Hall-of-Fame Golfer and Ski Enthusiast Sorenstam's New Mountain Golf Course Gives New Meaning to the Term ‘Slope Rating'
Says Partner McBroom: Annika Fills Superstar Void in Womens' Course Designers

Annika Sorenstam (right) plans the routing of her latest golf course, Red Mountain, with design partner Thomas McBroom.
ROSSLAND, B.C. (Nov. 30, 2007) – Sweden's national ski coach once asked Annika Sorenstam's family to move to the northern part of the country so the young Annika could train more. Now a hall-of-fame golfer and emerging businesswoman, she returns to the mountains, setting her latest golf course design at the base of some of the world's best skiing – giving new meaning to the term slope rating.

The site: Red Mountain Resort, one of Western Canada and British Columbia's oldest ski resorts – and an area that's also home to world-class mountain biking, hiking and trail running in the non-winter months. To be named The Golf Club at Red Mountain, the 18-hole, 7,071-yard par 71 will break ground in the spring of 2009.

It is Annika's fourth course design worldwide and her first from scratch in North America. On a deeper level, said co-designer Thomas McBroom, Canada's premier golf course architect: “This partnership fills a void in terms of superstar womens' designers. Nobody has done so much in this category at such a young age.”

Developer of nearly 40 courses in his home country, McBroom continued on the new project: “In terms of scale and stature, Red is one of the region's biggest golf developments in the last 50 years – a never-before-seen community that will continue to create world recognition for Rossland.” He noted that when complete, the 200-acre club will be surrounded by 450 homes, townhomes, a signature hotel/spa/conference center and include a 12-acre golf academy.

Annika was on-site yesterday, walking the rugged spruce- and fir-lined course area alongside McBroom and Red Mountain Ventures CEO Howard Katkov, reviewing all elements on the golf course's design and viewing its spectacular mountain setting. Its routing mapped out over the last nine months, Annika and McBroom teamed to firm up other elements, including bunkering and greens positioning.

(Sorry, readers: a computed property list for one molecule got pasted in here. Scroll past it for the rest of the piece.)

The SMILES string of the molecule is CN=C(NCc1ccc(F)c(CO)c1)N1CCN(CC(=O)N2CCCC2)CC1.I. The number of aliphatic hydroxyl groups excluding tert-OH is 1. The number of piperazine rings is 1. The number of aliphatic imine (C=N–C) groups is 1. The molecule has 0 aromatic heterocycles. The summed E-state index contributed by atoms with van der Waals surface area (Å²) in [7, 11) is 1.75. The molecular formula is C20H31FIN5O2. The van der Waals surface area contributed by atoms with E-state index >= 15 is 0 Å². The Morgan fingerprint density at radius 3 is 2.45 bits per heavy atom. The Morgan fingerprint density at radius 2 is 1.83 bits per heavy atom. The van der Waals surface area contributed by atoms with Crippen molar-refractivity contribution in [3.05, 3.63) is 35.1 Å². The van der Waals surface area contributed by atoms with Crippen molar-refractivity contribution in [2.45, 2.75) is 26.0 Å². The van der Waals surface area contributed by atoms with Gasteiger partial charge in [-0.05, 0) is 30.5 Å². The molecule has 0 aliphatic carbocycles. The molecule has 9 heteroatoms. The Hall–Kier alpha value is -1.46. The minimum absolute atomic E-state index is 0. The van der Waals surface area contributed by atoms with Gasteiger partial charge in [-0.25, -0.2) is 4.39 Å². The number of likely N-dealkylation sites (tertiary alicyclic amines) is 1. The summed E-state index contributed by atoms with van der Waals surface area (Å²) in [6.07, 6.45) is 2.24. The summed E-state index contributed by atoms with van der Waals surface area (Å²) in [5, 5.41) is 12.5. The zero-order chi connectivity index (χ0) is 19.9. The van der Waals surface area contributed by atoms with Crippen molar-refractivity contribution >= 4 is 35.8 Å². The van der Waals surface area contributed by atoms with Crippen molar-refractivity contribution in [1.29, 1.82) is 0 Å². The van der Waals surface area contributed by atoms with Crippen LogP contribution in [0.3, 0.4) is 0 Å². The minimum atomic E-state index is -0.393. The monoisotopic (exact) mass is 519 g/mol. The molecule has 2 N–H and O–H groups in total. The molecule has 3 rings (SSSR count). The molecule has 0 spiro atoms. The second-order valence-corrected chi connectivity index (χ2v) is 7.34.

Annika Sorenstam (center) plans the routing of her latest golf course, Red Mountain, with design partner Thomas McBroom (immediate left). Sorenstam's manager Mike McGee (far left) and the resort's owner Howard Katkov (far right) look on.

"Because I grew up in a small town in Sweden, I've always had an affinity for intimate, alpine-type mountain communities," said Annika, explaining why she is thrilled to be working on a design at Red Mountain. "I love being outdoors, whether it is golfing in the summer, or skiing in the winter. At this beautiful community, I'll be able to share my passion for both."

A lifelong skier who plans to make Red Mountain his second home, McBroom agrees with Annika that the natural topography was a design draw. And together they created a layout law: clever uses of land to make the course a positional play for golfers of all levels. "Annika and I agree on how the game should be played, favoring old-fashioned shot-making and skill over the modern trend of power and length," said McBroom.

This is not the first professional golfer partnership or mountain community course McBroom has been a part of. The five-time Golf Digest New Canadian Golf Course award winner had previously teamed with Tom Lehman to develop The Raven at Lora Bay in Toronto. He also designed the high-altitude Le Geant Golf Course at Mont Tremblant in Quebec.

The Golf Club at Red Mountain: Adventure and the Environment
"As one of the world's top ski resorts, it's long been our goal to add the phrase 'world-class golf' to our outdoor-sport lexicon," said Katkov, who's also owner of Red Mountain Resort and a 16-handicap.

"But we didn't just want to develop the standard resort-style course. We wanted to uniquely integrate the mountain lifestyle that appeals to those who have been coming to the mountain for decades," he continued. "Many of the golfers we envision coming to Red will be true athletes with a love of their surroundings. To that, we came up with two concepts that I think will appeal to them: a seamless golf routing with no return to the clubhouse, as if on a day-long adventure mountain hike, and; the natural incorporation of the environment."

According to Katkov, rather than having two loops of nine, Red will be defined by a distinct 18-hole adventure – a concept consistent with the game's early courses such as St. Andrews and Ballybunion. Among the many eco-friendly design features: the holes all fit naturally into the topography so that very little earth moving will be required, thereby minimizing environmental disruption and creating a course that feels and looks distinctly natural.

More on The Golf Club at Red Mountain
The sitting of the clubhouse has been carefully selected on a high bench overlooking the 18th green in the foreground and the Red Mountain ski resort in the background. The view in a single glance provides a vivid snapshot of the whole resort.

The heart of course's routing – specifically holes seven through 18 – features holes seven through 13 winding their way up the narrow valley in a northerly direction, then turning south again at hole 13, ascending the summit peak at hole 17 and finishing with a flourish at the spectacular downhill 18th returning back to the clubhouse. Holes one through six are laid out on the east-facing slope descending down the hill toward Highway 3.

Its signature hole is No. 8, where a stream – one of four creeks or streams at Red – parallels the entire hole from tee to green, bringing natural water into play on both the first and second shot.